With summer fast approaching, now is a good time to think about “water” and how to conserve and use it wisely.
Each year summer brings those long hot days we all enjoy and look forward to, but unfortunately they often come at a cost –a shortage of water and sometimes restrictions.
Dave Watson, Tararua District Council Group Manager Plant and Property says when the flow in the river drops, so does the allocation of water.
“This affects our resource consents allocation for water take out of the rivers,” says Mr Watson.
Like all things, if we are aware it may occur we can prepare for it, and water shortages are definitely something we can all do something about, by preparing in advance and looking at ways we can save or reduce the amount we use.
There would be few people who don’t waste water in one way or another. Approximately 16 litres of water is used every minute we leave a tap running to clean our teeth or wash our hands, that’s water that could be saved if the plug was put in the basin before the tap was turned on.
Mr Watson, says with a little thought there are a number of things people can do to reduce this wastage.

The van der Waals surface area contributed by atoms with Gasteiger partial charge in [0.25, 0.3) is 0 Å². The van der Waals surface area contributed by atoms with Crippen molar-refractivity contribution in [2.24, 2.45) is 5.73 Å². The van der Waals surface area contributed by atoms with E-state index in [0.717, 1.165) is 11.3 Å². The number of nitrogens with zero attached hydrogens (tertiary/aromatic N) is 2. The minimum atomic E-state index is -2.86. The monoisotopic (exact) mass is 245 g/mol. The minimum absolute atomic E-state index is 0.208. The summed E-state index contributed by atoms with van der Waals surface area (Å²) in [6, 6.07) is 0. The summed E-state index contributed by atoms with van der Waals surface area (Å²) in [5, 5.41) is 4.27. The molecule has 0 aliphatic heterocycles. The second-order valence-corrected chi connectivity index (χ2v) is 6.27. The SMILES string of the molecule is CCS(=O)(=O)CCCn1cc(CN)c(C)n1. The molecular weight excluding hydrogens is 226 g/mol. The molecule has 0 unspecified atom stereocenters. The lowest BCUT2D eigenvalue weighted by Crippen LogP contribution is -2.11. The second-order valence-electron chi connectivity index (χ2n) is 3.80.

“Its things like don’t wash your car in the driveway, wash it on the lawn so it benefits the lawn and garden, don’t use a hose use a bucket, buy a tank or container to save water off your roof that can be used for watering plants or filling pet bowls. If you’re a keen gardener and using a sprinkler, make sure its watering the garden and not the pavement.”
Mr Watson says a number of companies sell water tanks including second hand IBC’s (Internal Bonded Containers) that hold 1000 litres of water. Selling for about $100 they are a very economical option if anyone wants a storage tank. Connect them to your house or shed downpipes and they will fill very quickly during rainfall.
“We want people to look at how much water they may be using and we’re encouraging them to save as much as they can. By doing this we will be in a better position when the long, hot days of summer eventually hit and water in the rivers is at a very low level.”